They had a year of joy, twelve months of the strange heaven which the salmon know on beds of river shingle, under the gin-clear water. For twenty-four years they were guilty, but this first year was the only one which seemed like happiness. Looking back on it, when they were old, they did not remember that in this year it had ever rained or frozen. The four seasons were coloured like the edge of a rose petal for them. I don’t understand, said Lancelot, why you should love me. Are you sure you do? Is there some mistake about it? My Lance. But my face, he said. I am so horrible. Now I can believe that God might love the world, whatever it was like, because of himself.

Yes, that is the equality of man. Slaughter anybody who is better than you are, and then we shall be equal soon enough. All equally dead.

I have been thinking, said Arthur, about Might and Right. I don’t think things ought to be done because you are able to do them. I think they should be done because you ought to do them. After all, a penny is a penny in any case, however much Might is exerted on either side, to prove that it is or is not.

It is a pity that language is such a clumsy weapon that we cannot say that a mother was unconscious of her baby crying in the next room—with the meaning that the mother somehow, unconsciously, knew that it was crying.

Lancelot and Guenever were sitting at the solar window. An observer of the present day, who knew the Arthurian legend only from Tennyson and people of that sort, would have been startled to see that the famous lovers were past their prime. We, who have learned to base our interpretation of love on the conventional boy-and-girl romance of Romeo and Juliet, would be amazed if we could step back into the Middle Ages - when the poet of chivalry could write about Man that he had 'en ciel un dieu, par terre une deesse'. Lovers were not recruited then among the juveniles and adolescents: they were seasoned people, who knew what they were about. In those days people loved each other for their lives, without the conveniences of the divorce court and the psychiatrist. They had a God in heaven and a goddess on earth - and, since people who devote themselves to godesses must exercise some caution about the ones to whom they are devoted, they neither chose them by the passing standards of the flesh alone, nor abandoned it lightly when the bruckle thing began to fail.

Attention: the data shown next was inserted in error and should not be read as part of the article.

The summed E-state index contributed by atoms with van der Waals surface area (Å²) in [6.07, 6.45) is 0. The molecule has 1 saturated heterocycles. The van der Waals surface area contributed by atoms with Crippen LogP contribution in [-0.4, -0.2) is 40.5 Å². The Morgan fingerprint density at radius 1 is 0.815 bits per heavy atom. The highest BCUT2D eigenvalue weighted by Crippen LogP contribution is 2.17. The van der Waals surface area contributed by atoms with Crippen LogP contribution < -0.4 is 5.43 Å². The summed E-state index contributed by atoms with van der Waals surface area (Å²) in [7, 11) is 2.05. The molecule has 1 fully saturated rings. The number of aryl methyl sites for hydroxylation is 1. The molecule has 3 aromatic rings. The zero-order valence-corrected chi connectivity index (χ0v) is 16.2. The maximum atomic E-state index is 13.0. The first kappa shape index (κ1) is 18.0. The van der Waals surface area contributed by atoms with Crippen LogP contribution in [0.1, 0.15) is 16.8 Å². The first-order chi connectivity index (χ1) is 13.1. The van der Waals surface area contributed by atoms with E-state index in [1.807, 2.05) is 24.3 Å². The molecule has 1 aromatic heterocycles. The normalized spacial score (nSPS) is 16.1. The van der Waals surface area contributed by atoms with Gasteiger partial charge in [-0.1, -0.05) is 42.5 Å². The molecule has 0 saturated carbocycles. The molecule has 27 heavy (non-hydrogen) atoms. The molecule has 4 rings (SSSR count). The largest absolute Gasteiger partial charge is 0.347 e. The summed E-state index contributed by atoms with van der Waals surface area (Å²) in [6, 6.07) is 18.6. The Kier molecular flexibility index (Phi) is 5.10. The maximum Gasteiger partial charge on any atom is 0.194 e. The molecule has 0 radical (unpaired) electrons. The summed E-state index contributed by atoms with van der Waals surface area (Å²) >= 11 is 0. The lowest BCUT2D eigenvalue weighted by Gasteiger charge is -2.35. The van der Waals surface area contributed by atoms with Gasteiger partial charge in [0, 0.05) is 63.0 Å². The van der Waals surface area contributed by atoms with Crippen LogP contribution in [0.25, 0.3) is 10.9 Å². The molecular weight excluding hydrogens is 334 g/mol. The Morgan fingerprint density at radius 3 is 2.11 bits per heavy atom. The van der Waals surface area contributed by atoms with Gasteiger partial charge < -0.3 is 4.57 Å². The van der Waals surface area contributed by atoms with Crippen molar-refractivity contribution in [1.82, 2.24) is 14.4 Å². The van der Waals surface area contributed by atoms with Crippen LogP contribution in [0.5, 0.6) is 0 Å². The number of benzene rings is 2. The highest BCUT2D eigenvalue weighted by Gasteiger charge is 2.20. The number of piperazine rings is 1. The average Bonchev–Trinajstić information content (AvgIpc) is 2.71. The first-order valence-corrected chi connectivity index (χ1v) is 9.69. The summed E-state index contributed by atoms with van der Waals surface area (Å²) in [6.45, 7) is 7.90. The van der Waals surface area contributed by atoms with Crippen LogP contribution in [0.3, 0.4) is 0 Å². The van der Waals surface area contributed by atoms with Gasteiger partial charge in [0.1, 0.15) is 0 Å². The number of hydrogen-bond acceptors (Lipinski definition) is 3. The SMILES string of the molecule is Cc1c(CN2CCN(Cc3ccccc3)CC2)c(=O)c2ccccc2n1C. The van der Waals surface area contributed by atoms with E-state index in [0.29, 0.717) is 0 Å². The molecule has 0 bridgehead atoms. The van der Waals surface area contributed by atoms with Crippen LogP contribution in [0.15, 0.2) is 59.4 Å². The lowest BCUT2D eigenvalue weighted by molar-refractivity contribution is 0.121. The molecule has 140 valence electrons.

Only fools want to be great.

The only cure for sadness is to learn something

They kneeled between the frescoed walls, where some important-looking saints with blue haloes were standing on tiptoe to avoid foreshortening…

You could not give up a human heart as you could give up drinking. The drink was yours, and you could give it up: but your lover’s soul was not your own: it was not at your disposal; you had a duty towards it.

I knelt down in the water of Mortoise, Jenny, where he had knocked me—and I thanked God for the adventure.

It is a pity that there are no big creatures to prey on humanity. If there were enough dragons and rocs, perhaps mankind would turn its might against them. Unfortunately man is preyed upon by microbes, which are too small to be appreciated.

Life is such unutterable hell, solely because it is sometimes beautiful. If we could only be miserable all the time, if there could be no such things as love or beauty or faith or hope, if I could be absolutely certain that my love would never be returned, how much more simple life would be. One could plod through the Siberian salt mines of existence without being bothered about happiness. Unfortunately happiness is there. There is always the chance (about eight hundred and fifty to one) that another heart will come to mine. I can't help hoping and keeping faith and loving beauty. Quite frequently I am not so miserable as it would be wise to be.

People will do the basest things on account of their so-called honor.

Author Picture
First Name
T. H.
Last Name
White, fully Terence Hanbury White
Birth Date
1906
Death Date
1964
Bio

English Author best known for Arthurian novels including "The Once and Future King"